Organising your visas for Russia and China has to be one of the most daunting tasks in booking your railway adventure. I know that I had scores of questions running through my head – Do I need a letter of invitation for my Russian visa? What if I’m staying at an Airbnb? Are the visa forms written in Russian or Chinese? How much does it cost to get a visa for Russia? What about China? This is all so confusing, can someone just do it for me?
Can I organise visas for Russia and/or China myself?
This process can seem incredibly daunting, especially because the visa requirements change regularly so it is hard to keep on top of things. My best friend travelled with me on her Turkish passport in September 2015 when Turkish citizens did not need a visa for Russia. However, only a few weeks later, due to changes in the political climate, this was changed. If you are sorting out your own visa, make sure you regularly check the relevant consulate page to stay up to date.
The forms are complicated. Well, I assume they are. When I was submitting my visa application at the Russian visa office in London, every single person had filled it out incompletely and had to start the process all over again. Please note, that even if you have someone else organise your visa, you will still have to go into the office to have your fingerprints scanned.
Can someone else organise my visa for Russia and/or China?
Luckily, they can. After learning how to book tickets for the Trans-Mongolian, I also used Real Russia to organise my visas for Russia and China. They had an online form which was in English (one for the Chinese visa and one for the Russian visa) and I just had to fill that out with all the relevant info. Real Russia then puts it all together and submits it to the relevant embassy for processing.
The Russian visa currently requires you to visit an office for fingerprint scanning, but this only took me about 5 minutes all up and wasn’t at all difficult. Real Russia then collected my passport and visa from the Russian office and took it to the Chinese consulate where they then organised for my Chinese visa to be processed. Once this is completed you can either have your passport mailed to you by registered post, or you can collect it in person from their office.
Real Russia can also organise your Chinese visa. My friend organised her own through the Chinese embassy in Australia. The process is a bit simpler than the Russian visa application so it may be possible to organise this yourself. Make sure you contact the relevant consulate for the most up to date information and requirements.
How far in advance can I organise my visa?
There is no requirement to apply for visas for Russia within a certain time frame so it is best practice to start this process as soon as possible. Previously, you were not allowed to apply for the visa more than 90 days prior to entry into Russia. While this requirement has changed, make sure you check the consulate website in case this is reintroduced at a later date.
In order to apply for a Chinese tourist visa, you must submit your application within 90 days prior to entering China.
How much does it cost to get a visa?
The prices vary based on your nationality so it is best to either contact Real Russia or your relevant consulate office for the most up to date information.
What if I am staying at an Airbnb? I said I would be staying at one hotel but we have decided to stay at a different one instead?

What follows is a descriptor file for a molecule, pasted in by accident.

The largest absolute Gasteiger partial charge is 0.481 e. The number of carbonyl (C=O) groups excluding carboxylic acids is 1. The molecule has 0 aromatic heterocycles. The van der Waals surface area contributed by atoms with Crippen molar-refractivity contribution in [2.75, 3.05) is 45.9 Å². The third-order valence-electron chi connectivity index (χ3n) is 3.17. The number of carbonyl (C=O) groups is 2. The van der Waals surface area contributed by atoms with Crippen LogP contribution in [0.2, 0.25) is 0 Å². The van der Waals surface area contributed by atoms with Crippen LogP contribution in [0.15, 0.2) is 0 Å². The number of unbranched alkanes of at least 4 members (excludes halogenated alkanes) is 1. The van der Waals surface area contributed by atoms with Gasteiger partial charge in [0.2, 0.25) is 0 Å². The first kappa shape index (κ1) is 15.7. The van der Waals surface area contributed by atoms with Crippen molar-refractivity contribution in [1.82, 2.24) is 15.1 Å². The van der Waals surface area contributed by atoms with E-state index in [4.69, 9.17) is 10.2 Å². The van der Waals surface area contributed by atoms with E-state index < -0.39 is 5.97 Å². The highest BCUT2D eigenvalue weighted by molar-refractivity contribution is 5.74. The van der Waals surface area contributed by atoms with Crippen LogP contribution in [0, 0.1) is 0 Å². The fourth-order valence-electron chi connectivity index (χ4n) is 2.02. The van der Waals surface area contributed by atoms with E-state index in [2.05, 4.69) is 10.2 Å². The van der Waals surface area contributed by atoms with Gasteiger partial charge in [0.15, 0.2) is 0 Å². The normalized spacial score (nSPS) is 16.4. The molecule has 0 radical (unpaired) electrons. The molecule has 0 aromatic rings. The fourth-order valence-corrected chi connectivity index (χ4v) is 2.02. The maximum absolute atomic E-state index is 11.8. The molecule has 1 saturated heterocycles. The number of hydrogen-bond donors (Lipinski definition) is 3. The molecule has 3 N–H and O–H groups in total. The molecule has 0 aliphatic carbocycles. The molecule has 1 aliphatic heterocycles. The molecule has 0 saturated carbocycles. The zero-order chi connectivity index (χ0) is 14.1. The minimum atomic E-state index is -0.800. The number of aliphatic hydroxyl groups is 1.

When organising your visas for Russia, you are required to list the address of the hostel or hotel that you are staying at but do not need to show proof. As I was staying in an Airbnb apartment, I looked up hostels in the area and listed these on my application. If you decide to change your accommodation you do not need to notify the visa office.
The Chinese visa process requires you to show proof of your accommodation as part of the application process. Our original plan was to rent an Airbnb for China, but in the end, we decided to book a local hotel instead. If you do decide to book an Airbnb for your stay, make sure you also book a (refundable) stay at a hotel so that you can show this evidence in your application and then cancel your hotel booking once you have finalised your Airbnb booking. As with the Russian visa application, if your plans change and you decide to book a different hotel, you do not need to notify the visa office.
I’m still confused…. can I have more information?
Of course! It is a very complicated process that is made even more challenging by the fact that the process changes relatively frequently. If you have any questions, your best bet is to contact the Real Russia visa service directly – firstname.lastname@example.org
Best of luck with your trip – be prepared for the adventure of a lifetime! If you want to read more about the Trans-Mongolian, make sure you read my other articles about How to book the Trans-Siberian, 5 unusual things to do in St Petersburg, What to see in Moscow, Lake Baikal photo series, 7 things I learned in Mongolia, and 3 tricks to avoid the crowds at the Great Wall of China.
Please note that if you book through the Real Russia website using one of the included links, I will receive a small commission from the sale. This will not increase or alter your visa price in any way. If you would not like this to happen, please contact me for additional information. My affiliation with Real Russia in no way has impacted my representation of the company in this article. It is only because I found them to be so amazing that I have included them on Grassroots Nomad. Thank you!
Have I missed anything? Comment below with any questions about visas for Russia and China and I will be sure to update this post to include anything that I missed.